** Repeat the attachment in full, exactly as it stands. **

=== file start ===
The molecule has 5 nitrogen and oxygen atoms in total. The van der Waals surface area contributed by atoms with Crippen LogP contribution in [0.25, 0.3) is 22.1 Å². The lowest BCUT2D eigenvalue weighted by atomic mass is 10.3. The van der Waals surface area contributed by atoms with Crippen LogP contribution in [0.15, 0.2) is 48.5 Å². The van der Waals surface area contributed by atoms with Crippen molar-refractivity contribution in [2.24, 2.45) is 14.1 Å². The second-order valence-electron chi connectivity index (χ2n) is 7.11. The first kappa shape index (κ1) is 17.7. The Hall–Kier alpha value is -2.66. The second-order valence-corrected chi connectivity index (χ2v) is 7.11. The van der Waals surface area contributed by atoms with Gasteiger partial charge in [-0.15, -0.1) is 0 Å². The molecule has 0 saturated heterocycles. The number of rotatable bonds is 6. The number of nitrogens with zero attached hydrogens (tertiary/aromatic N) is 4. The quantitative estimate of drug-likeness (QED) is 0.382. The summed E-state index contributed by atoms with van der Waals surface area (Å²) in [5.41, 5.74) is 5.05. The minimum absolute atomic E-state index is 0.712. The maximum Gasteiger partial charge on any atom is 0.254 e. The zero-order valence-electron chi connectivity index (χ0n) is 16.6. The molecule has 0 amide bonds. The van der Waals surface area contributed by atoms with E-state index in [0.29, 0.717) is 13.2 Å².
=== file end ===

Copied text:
The molecule has 5 nitrogen and oxygen atoms in total. The van der Waals surface area contributed by atoms with Crippen LogP contribution in [0.25, 0.3) is 22.1 Å². The lowest BCUT2D eigenvalue weighted by atomic mass is 10.3. The van der Waals surface area contributed by atoms with Crippen LogP contribution in [0.15, 0.2) is 48.5 Å². The van der Waals surface area contributed by atoms with Crippen molar-refractivity contribution in [2.24, 2.45) is 14.1 Å². The second-order valence-electron chi connectivity index (χ2n) is 7.11. The first kappa shape index (κ1) is 17.7. The Hall–Kier alpha value is -2.66. The second-order valence-corrected chi connectivity index (χ2v) is 7.11. The van der Waals surface area contributed by atoms with Gasteiger partial charge in [-0.15, -0.1) is 0 Å². The molecule has 0 saturated heterocycles. The number of rotatable bonds is 6. The number of nitrogens with zero attached hydrogens (tertiary/aromatic N) is 4. The quantitative estimate of drug-likeness (QED) is 0.382. The summed E-state index contributed by atoms with van der Waals surface area (Å²) in [5.41, 5.74) is 5.05. The minimum absolute atomic E-state index is 0.712. The maximum Gasteiger partial charge on any atom is 0.254 e. The zero-order valence-electron chi connectivity index (χ0n) is 16.6. The molecule has 0 amide bonds. The van der Waals surface area contributed by atoms with E-state index in [0.29, 0.717) is 13.2 Å².